Scenes from the Skeens

Stargazing in the Southern Hemisphere

August 25, 2007 4:27 pm by Dan

So we’re having a lovely winter here in Queensland. Today’s temperature was about 25 Celsius, a nice breeze off the ocean and no humidity. It’s about as comfortable as weather gets in my opinion. But the one downside to our season is that the daylight hours are reduced. The sun goes down around 5:30 pm. So, with this combination of warm nights and dark evenings, I’ve taken up stargazing. The view of the sky from where we are is staggering. There are so many stars visible, and the Milky Way is so full and white it’s really something to behold. Getting oriented is a bit of a challenge initially. The southern hemisphere has an entirely different starscape than what I’m used to. No North Star, big dipper or any of the familiar formations. And Orion the hunter is standing on his head.
milky-way (a photo of the Milky Way as seen from Australia, with the Southern Cross showing clearly. Not sure what the silver line is – ignore that)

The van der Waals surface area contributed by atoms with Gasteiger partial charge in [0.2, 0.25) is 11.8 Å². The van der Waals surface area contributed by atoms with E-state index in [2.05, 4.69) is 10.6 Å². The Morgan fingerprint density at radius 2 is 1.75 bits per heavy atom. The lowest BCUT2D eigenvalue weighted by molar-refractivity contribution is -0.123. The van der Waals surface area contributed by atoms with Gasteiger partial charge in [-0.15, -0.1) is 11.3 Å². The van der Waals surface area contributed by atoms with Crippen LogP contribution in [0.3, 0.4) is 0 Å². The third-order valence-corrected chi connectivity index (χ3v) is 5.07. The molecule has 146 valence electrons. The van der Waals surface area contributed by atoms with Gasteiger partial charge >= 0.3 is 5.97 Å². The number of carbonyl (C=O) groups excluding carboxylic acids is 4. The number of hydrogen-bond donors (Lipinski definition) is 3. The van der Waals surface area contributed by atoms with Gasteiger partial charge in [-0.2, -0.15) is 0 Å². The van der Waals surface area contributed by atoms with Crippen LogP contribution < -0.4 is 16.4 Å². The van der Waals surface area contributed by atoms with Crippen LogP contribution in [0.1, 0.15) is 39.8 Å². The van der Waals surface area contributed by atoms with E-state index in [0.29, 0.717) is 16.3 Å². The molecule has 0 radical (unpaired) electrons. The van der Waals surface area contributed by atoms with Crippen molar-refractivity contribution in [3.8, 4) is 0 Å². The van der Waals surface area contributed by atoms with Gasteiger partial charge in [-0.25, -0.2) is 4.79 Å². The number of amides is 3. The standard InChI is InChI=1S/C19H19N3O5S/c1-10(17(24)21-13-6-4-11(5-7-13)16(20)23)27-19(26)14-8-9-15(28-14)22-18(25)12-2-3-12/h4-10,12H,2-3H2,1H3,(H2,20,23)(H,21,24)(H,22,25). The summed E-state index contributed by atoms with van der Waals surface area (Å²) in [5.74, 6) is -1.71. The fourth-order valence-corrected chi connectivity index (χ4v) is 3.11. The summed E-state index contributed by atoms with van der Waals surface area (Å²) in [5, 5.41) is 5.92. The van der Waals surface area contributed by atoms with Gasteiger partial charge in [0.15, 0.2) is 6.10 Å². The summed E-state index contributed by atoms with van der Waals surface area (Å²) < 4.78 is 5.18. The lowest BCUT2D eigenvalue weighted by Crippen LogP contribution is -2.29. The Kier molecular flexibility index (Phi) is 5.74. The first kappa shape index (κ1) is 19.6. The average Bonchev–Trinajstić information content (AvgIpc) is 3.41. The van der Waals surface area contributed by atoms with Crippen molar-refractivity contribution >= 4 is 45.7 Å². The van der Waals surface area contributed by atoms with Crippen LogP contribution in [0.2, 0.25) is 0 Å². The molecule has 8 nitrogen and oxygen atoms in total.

Here the predominant feature is the Southern Cross, a brilliant set of stars, including a red dwarf, that form the basis for the Australian flag. With a bit of help from some books and websites, I’ve started identifying the constellations. It’s easy to spot Centaurus, the centaur, and the scorpion, Scorpius, shines incredibly brightly at this time of year. I have no trouble identifying Lupus, the wolf, as well, and Sagittarius and a very faint Libra. Now that I’ve got those to help me orient the skies I should be able to spot more constellations fairly easy. With the help of binoculars I’ll also be looking at some nebulae and other interesting things in the night sky.

It’s very hard to describe, but to lay on the beach, with the waves crashing on the shore, and to look up into the heavens and see millions of stars, and the brilliant glow of the cosmic dust in the Milky Way is a pretty amazing experience.

No Responses to “Stargazing in the Southern Hemisphere”

Care to comment?